Like any other skill, life skills need explicit, intensive instruction, as well as multiple generalization opportunities in real world situations. Multiple generalization opportunities means that the instructor/supervisor needs to differ. The setting needs to differ. The materials/items used need to differ.

Don't just teach your child to wash/load the dishes at home. Let them practice at the neighbor's home, at Grandma's house, etc. The steps of the skill will vary a bit as it is generalized across opportunities, and that's a good thing! There are very few adulting tasks that are done the exact same way, every time. We also know that many Autistics lean towards rigidity and sameness of routine, which can be a good thing or can be highly detrimental to learning if it gets in the way of doing something differently. For example, if the sink, dishwashing liquid brand, or the equipment used (e.g. type of dishwasher) change, can your child still wash the dishes?

It is hard to look at your children when they are young and know with certainty what their future holds. That has nothing to do with Autism, I think any parent would agree with that. Since we don't know what the future will bring, it makes sense to start preparing our children for an uncertain future now.

You may be wondering, "How young is too young to focus on this?". It may surprise you to learn that I start teaching life skills (Adulting 101) with clients as young as 2 or 3. Yup, its true. 

A toddler can learn to clean up their toys. A toddler can learn to put their empty cereal bowl in the sink. A toddler can learn to pour their own juice. A toddler can learn to put dirty clothes in a washer, or pull clean clothes from a dryer. Why not?? If your children are young and you don't know where/how to start with this, just start with teeny-tiny baby steps:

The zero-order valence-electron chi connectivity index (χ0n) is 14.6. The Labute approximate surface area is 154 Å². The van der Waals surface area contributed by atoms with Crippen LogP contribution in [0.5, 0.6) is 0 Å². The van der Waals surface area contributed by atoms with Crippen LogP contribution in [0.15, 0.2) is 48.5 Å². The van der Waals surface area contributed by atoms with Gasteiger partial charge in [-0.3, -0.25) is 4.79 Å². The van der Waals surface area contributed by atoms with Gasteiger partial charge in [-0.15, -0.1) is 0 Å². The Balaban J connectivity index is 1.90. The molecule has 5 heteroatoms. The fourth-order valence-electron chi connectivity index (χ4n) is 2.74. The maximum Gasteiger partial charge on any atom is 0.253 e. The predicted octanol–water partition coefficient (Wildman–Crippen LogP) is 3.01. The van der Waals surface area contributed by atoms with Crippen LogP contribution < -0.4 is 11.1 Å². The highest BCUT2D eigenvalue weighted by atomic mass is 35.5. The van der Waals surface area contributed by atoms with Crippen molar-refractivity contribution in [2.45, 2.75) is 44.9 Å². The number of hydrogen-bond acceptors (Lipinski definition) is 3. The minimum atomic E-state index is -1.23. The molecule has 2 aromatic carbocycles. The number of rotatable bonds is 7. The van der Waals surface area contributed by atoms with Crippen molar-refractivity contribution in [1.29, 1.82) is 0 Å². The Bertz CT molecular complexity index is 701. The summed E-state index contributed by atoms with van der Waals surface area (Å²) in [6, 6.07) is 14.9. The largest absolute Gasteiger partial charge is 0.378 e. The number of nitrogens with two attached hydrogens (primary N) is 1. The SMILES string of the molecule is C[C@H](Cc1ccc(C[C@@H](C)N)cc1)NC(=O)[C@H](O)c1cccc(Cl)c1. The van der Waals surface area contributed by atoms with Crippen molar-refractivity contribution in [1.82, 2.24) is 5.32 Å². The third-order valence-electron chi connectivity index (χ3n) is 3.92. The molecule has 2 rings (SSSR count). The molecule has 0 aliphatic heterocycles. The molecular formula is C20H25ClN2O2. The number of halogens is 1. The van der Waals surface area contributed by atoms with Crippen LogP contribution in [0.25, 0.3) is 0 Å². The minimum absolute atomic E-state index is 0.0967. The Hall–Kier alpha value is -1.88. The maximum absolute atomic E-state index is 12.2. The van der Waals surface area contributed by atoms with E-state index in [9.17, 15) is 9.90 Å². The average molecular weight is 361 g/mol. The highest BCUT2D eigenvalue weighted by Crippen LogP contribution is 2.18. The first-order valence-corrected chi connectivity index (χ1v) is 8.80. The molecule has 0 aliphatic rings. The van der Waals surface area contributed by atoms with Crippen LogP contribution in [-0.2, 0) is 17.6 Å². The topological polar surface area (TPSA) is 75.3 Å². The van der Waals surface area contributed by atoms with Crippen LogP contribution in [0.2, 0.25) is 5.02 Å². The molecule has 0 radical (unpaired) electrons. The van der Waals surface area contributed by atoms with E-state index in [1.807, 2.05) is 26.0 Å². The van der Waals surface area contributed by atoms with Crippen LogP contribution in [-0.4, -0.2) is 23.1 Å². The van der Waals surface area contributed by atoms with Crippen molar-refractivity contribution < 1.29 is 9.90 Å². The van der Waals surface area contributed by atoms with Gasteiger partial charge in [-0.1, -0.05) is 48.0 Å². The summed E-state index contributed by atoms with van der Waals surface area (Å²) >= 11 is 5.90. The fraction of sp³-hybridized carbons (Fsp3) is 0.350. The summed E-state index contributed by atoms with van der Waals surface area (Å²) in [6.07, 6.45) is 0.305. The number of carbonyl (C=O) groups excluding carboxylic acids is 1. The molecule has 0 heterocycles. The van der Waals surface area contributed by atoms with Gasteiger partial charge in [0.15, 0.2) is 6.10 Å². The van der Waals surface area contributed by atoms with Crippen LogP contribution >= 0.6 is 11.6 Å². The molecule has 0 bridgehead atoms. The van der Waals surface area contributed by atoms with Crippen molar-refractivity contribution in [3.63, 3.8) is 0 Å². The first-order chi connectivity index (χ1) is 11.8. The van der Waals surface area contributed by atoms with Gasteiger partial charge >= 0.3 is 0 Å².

• Let your child help as you complete household chores.
  • Slow down before leaving the house, and let your child put their own shoes on, or put their own coat on, or grab their own bookbag.
  • Cooking is a life skill. As early as you can, introduce no-heat recipes such as making a sandwich or fruit salad.
  • When in public settings, help your child pay for their own meal, or hand the cashier money for purchases. Let your child place items on the conveyer belt at the grocery store, or teach them to shop by giving them a visual grocery list.
  • Allow older children to have some responsibility for younger children. Let your 6 -year-old help you care for the 1-year-old.

There are SO many resources out there for teaching life skills and increasing adaptive functioning. This doesn't need to be hard or overwhelming! 
Ask your child's therapists for help and ideas, or talk to their school and see if there are any specialized trainings, classes, or programs available for students on the Spectrum. Most school districts have far more programs and community connections than most parents know about.

You got this!


Essential for Living  Assessment Tool

Organization for Autism Research: Transition to Adulthood

The Life Skills Lady

Transition to Adulthood Research Findings